There is a rule that says even if you do not hold the PFIC shares for the entire year in the first year of your holding period, you may be able to include all distributions the PFIC made in the first year for purposes of calculating non-excess distributions in subsequent years. Prop. Treas. Reg. §1.1291-2(d)(1).
Note that this rule is only for the purpose of calculating non-excess distributions in subsequent years. It does not change the tax liability for the first year.
Let us look at a simplistic example to illustrate the concept: You buy a share of a PFIC on July 1 of year 1. The PFIC made a $1,200 distribution on January 1 of year 1. In years 2-5, the PFIC made a $1,200 distribution on December 31 of each year.
This is how non-excess distribution is calculated if you annualize the first year of distributions:
This is how non-excess distribution is calculated if you do not annualize the first year of distributions:
These are the results, side by side:
|Year||Annualize||Do not Annualize|
As you can see, using our assumed numbers, you saved $2,644.54 of excess distribution in the first five years by annualizing the first year of distributions. What is particularly interesting is that even though the first year distribution is not directly used in calculating the excess distribution in year five, annualizing the first year distribution reduced the excess distribution in year five, because annualizing the first year distribution reduced the “excess distribution not included in income” in years two through four.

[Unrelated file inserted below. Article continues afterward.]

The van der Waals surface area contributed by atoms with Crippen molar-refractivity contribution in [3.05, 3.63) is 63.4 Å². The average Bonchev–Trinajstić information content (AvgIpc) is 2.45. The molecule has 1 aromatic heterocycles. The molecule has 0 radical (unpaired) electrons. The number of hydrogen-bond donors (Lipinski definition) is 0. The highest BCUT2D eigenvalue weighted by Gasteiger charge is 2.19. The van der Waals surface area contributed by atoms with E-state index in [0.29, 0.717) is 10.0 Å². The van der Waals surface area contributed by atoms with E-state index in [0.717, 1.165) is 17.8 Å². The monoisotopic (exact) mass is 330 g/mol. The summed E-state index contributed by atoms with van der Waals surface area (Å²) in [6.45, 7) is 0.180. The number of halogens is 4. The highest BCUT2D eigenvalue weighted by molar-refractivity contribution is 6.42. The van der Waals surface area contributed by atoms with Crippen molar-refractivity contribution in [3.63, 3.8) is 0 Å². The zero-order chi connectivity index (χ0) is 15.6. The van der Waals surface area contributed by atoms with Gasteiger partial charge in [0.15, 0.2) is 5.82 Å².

Depending on the distribution pattern, annualizing the first year distribution can have a ripple effect beyond just the first four years.
Now we know annualizing the first year distribution can (though may not necessarily) decrease tax liability. The question is what requirements there are to annualize the first year distribution.
The tricky part is that you must know the actual payments made during the first year but before your holding period began.
Let us apply this requirement to our original question:
My client bought shares in a foreign mutual fund a few years ago. I see from the client’s statements that the average distribution for the last few years have been about the same, but I do not have statements for the entire first year. Can I annualize the first year distribution?
You cannot annualize the first year distribution based on the information you have now, because you do not know the actual distributions the mutual fund made in the first year of your client’s holding period (but before the holding period began). You will need to go and find the fund statements for the first year of your client’s holding period.
It is ok if you cannot find all statements. You can annualize distributions based on statements you can find. For example, suppose your client bought the fund shares in the third quarter, and you can find distribution statements for the second, third, and fourth quarters only. You can annualize the second quarter, despite not having information about the first quarter.
Annualizing the first year distributions can save taxes by reducing excess distribution for subsequent years. But finding statements so you can annualize first year distributions may be difficult. This is a matter of cost: Is it better to save some taxes, or is it better to save tax preparation fees?